By: Nan McCreary
Oenophiles have long known that wine dinners — where wine is selected and paired with a variety of foods based on complementary tastes and styles — can elevate the dining experience. Now, craft breweries are opening that door to customers who want to expand their culinary horizons with the plethora of flavors and styles of beers available on the market today.
“We’ve been doing beer-food dinners for years, and they’re great fun for everyone,” said Ben Edmunds, partner and brewmaster at Breakside Brewery in Portland, which opened in 2010 as a restaurant and pub brewery. “The events introduce customers to a wide range of beers, plus we have an opportunity to reach a different audience than we usually have.”
Indeed, according to the National Restaurant Association, food-and-beer pairings were listed as a top beverage trend in its “What’s Hot 2018 Culinary Forecast.” This isn’t surprising, considering that beer — with its broad range of flavors, aromas textures, and styles — offers endless possibilities for pairing with food. Whether it’s a light lager with a spicy Asian dish or an IPA with loaded fries and a decadent burger, the right pairing will deliver a flavor nirvana that far surpasses the flavors of each component. Ask any aficionado, and they will tell you: food makes beer better, and beer makes food better. It’s that simple.
Like wine and food pairing dinners, beer and food events typically go through a progression of four or five courses, sometimes more if the occasion is more extravagant. Each course is paired with a different beer, depending on the strength, flavor and style and its compatibility with the food.
According to Edmunds, each beer serving in Breakside’s dinner is five and eight ounces. The event, he said, is informal and educational. “We always have a brewery representative at the dinners to talk about the beer,” he said, “and we ask the chef to come out and introduce the food. It’s a fun way for customers to experience our beers, and from our end, we get to present our beer in an entirely different format.”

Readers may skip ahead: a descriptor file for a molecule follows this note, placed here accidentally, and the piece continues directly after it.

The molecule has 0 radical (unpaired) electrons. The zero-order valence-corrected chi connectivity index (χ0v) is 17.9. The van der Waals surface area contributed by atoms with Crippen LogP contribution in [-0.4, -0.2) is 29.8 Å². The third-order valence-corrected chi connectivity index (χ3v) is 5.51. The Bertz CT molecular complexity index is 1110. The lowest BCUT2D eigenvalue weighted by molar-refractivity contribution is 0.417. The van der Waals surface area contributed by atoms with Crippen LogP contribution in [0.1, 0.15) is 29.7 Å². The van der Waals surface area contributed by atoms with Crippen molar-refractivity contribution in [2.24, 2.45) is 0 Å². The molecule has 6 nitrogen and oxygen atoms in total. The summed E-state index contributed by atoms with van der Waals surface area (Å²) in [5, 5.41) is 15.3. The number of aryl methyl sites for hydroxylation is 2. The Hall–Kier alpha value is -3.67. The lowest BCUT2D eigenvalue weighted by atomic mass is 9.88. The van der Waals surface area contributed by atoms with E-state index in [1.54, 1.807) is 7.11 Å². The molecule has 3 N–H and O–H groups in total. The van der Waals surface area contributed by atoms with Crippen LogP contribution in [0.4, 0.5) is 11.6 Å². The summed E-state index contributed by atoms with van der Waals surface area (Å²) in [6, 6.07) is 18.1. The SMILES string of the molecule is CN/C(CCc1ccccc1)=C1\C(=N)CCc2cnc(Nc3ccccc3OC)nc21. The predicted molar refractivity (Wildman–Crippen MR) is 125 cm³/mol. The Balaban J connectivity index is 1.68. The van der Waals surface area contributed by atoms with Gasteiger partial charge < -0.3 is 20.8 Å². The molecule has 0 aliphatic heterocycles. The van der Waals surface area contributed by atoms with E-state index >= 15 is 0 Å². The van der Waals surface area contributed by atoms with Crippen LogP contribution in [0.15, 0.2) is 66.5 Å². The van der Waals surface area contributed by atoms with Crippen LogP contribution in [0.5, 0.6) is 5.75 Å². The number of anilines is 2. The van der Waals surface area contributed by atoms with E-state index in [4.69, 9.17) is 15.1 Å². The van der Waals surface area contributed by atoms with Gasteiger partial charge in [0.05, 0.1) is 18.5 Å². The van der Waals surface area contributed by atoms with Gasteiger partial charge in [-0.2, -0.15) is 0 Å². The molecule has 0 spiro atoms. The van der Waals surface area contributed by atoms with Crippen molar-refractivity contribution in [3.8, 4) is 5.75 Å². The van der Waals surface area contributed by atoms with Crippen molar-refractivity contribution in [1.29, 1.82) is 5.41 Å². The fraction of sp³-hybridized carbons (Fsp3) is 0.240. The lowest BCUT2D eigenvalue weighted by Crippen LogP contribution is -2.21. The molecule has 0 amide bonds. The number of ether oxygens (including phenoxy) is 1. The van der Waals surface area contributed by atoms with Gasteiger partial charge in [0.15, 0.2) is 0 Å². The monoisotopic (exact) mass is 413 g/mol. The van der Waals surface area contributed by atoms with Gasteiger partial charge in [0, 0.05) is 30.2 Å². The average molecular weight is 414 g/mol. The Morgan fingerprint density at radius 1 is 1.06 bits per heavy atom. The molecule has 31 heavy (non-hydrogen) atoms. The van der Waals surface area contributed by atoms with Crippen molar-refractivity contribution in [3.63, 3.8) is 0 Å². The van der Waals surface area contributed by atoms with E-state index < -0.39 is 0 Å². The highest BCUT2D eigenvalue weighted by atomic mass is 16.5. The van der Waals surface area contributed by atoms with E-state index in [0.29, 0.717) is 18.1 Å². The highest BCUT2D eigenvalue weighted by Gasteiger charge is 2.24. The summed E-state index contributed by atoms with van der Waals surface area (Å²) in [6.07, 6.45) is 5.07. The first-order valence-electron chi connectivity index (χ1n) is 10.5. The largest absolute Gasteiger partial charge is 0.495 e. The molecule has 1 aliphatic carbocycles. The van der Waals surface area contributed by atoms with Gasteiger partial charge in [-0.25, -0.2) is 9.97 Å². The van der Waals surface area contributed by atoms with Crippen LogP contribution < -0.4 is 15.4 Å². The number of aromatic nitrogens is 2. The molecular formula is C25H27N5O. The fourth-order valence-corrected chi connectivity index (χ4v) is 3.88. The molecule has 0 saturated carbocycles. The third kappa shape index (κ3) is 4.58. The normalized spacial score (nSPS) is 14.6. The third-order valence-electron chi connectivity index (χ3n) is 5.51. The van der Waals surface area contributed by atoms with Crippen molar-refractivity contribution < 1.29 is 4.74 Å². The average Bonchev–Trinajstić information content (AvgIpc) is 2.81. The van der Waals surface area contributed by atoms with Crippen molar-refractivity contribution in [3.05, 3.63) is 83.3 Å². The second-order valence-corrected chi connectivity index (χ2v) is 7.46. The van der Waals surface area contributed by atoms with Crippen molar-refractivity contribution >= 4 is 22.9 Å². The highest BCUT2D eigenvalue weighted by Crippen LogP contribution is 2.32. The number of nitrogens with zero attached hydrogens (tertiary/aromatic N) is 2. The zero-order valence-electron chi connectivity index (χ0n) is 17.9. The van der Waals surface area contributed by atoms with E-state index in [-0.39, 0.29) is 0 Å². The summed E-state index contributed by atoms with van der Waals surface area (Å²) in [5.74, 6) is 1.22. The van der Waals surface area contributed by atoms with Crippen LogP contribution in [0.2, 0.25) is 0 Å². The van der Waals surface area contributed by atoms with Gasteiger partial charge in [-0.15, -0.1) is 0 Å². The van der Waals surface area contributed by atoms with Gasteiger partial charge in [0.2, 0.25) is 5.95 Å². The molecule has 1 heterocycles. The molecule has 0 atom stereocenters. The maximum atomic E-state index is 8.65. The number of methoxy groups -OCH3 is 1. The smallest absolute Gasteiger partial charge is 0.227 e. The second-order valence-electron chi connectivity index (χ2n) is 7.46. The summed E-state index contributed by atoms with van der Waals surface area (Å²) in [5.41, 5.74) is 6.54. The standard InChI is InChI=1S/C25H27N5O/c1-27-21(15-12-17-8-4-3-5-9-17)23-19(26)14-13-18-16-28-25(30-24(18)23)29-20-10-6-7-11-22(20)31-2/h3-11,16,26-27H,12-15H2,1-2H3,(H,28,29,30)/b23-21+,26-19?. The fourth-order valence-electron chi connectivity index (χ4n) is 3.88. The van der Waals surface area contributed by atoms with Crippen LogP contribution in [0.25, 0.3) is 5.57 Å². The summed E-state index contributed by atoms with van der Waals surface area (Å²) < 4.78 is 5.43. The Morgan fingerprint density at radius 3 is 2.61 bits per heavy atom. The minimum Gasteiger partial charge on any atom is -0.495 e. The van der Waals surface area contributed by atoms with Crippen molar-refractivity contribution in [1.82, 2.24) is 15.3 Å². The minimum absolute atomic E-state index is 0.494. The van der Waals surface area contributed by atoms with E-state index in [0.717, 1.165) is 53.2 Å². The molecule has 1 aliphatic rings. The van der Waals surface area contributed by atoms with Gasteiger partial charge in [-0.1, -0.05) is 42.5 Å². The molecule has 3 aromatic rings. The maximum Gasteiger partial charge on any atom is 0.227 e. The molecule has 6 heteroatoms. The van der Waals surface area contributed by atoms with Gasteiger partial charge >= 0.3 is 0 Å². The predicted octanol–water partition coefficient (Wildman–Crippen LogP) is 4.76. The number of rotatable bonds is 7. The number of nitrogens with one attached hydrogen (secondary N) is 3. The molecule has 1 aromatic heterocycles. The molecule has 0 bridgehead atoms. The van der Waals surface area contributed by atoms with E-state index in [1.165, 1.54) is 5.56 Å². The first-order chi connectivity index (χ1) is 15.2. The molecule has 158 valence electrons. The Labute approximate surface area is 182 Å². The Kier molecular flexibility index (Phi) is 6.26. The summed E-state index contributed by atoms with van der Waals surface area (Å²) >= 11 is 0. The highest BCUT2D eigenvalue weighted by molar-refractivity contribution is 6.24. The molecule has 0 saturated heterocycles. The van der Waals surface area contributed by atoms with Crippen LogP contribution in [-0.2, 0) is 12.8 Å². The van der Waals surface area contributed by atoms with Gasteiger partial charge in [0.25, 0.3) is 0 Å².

While many customers are die-hard beer drinkers, Edmunds told Beverage Master Magazine the dinners often appeal to a wine-drinking crowd. “These events offer wine drinkers an opportunity to see how diverse and food-friendly beer can be.”
Recently, Breakside featured wood-aged and acidic beers with lots of fruit flavors, components that are similar to those in wine. “It was a good way to challenge preconceived notions of what beer is and how it should be consumed.”
Breakside’s dinners may seat as few as 10-to-15, or as many as 70-plus. Prices range from $35 to $120, depending on the number of courses and the complexity of the menu. The average for an all-inclusive dinner, said Edmunds, is $65 to $85. Breakside has sponsored events ranging from introductory beer pairing at gastropubs and bars, to more elaborate affairs at fine dining establishments. This year during Portland Beer Week, Breakside paired with renowned Icelandic chef Ólafur “Óli” Áugústsson, the culinary director for Portland’s forthcoming KEX hotel. The dinner featured aged and sour beers selected to complement local seafood and produce.
Pairings, Edmunds explained, are a collaboration between brewery personnel, the restaurant’s chef, and others, such as a bar manager. “The dynamic that works best for us and leads to the best results for the consumer is for us to invite the restaurant people to our brewery and taste through a wide range of beers,” he said. “We’re lucky because we make many different styles of beer and aren’t limited to three or four options. We ask them to find the beers that inspire them, and we talk about food pairings.”
Edmunds said that the collaborations always start with selecting the beer and then choosing a food pairing, rather than vice versa. “Once a beer is done, it’s done, and you can’t modify it. It’s easier to design a dish to a beer that’s already finished than to make a beer to complement a specific dish.”
While the brewery generally does not interfere with the chefs once a menu is selected, occasionally they will use their expertise to “nudge” them one way or the other. For example, Edmunds said he is very particular about pairing desserts. “Even with a sweet beer, the dessert is likely to overpower it,” he told Beverage Master Magazine, “so I’ll ask the chef to do something with a savory element, like a cheese plate.”